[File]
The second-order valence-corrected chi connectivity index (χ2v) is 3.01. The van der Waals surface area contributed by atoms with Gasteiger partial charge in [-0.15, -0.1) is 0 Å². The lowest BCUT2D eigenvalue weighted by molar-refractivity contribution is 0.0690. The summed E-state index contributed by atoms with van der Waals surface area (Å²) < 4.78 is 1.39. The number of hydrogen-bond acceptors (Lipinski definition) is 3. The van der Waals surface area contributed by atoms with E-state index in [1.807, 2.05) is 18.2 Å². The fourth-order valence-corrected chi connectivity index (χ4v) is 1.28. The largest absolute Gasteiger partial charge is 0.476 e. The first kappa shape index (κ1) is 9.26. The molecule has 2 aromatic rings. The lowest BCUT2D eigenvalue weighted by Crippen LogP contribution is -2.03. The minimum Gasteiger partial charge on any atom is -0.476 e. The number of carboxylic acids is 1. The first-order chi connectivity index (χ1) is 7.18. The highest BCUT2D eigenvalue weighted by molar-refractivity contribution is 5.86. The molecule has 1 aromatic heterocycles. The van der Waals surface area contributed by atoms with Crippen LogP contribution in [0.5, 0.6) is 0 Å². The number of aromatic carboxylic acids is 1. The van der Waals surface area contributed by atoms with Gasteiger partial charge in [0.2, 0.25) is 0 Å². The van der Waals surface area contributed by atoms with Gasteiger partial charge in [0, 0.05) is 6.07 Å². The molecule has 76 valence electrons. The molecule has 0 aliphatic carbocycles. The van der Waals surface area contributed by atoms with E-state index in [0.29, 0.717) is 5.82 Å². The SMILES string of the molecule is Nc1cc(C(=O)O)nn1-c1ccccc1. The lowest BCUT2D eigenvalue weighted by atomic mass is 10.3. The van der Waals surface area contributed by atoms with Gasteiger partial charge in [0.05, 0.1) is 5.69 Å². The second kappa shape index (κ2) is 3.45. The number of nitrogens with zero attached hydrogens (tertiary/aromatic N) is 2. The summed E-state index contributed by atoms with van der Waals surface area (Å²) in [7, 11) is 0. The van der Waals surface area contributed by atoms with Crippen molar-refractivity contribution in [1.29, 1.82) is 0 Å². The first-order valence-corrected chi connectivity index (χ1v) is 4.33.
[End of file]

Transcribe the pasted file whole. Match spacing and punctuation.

The second-order valence-corrected chi connectivity index (χ2v) is 3.01. The van der Waals surface area contributed by atoms with Gasteiger partial charge in [-0.15, -0.1) is 0 Å². The lowest BCUT2D eigenvalue weighted by molar-refractivity contribution is 0.0690. The summed E-state index contributed by atoms with van der Waals surface area (Å²) < 4.78 is 1.39. The number of hydrogen-bond acceptors (Lipinski definition) is 3. The van der Waals surface area contributed by atoms with E-state index in [1.807, 2.05) is 18.2 Å². The fourth-order valence-corrected chi connectivity index (χ4v) is 1.28. The largest absolute Gasteiger partial charge is 0.476 e. The first kappa shape index (κ1) is 9.26. The molecule has 2 aromatic rings. The lowest BCUT2D eigenvalue weighted by Crippen LogP contribution is -2.03. The minimum Gasteiger partial charge on any atom is -0.476 e. The number of carboxylic acids is 1. The first-order chi connectivity index (χ1) is 7.18. The highest BCUT2D eigenvalue weighted by molar-refractivity contribution is 5.86. The molecule has 1 aromatic heterocycles. The van der Waals surface area contributed by atoms with Crippen LogP contribution in [0.5, 0.6) is 0 Å². The number of aromatic carboxylic acids is 1. The van der Waals surface area contributed by atoms with Gasteiger partial charge in [0.2, 0.25) is 0 Å². The van der Waals surface area contributed by atoms with Gasteiger partial charge in [0, 0.05) is 6.07 Å². The molecule has 76 valence electrons. The molecule has 0 aliphatic carbocycles. The van der Waals surface area contributed by atoms with E-state index in [0.29, 0.717) is 5.82 Å². The SMILES string of the molecule is Nc1cc(C(=O)O)nn1-c1ccccc1. The lowest BCUT2D eigenvalue weighted by atomic mass is 10.3. The van der Waals surface area contributed by atoms with Gasteiger partial charge in [0.05, 0.1) is 5.69 Å². The second kappa shape index (κ2) is 3.45. The number of nitrogens with zero attached hydrogens (tertiary/aromatic N) is 2. The summed E-state index contributed by atoms with van der Waals surface area (Å²) in [7, 11) is 0. The van der Waals surface area contributed by atoms with Crippen molar-refractivity contribution in [1.29, 1.82) is 0 Å². The first-order valence-corrected chi connectivity index (χ1v) is 4.33.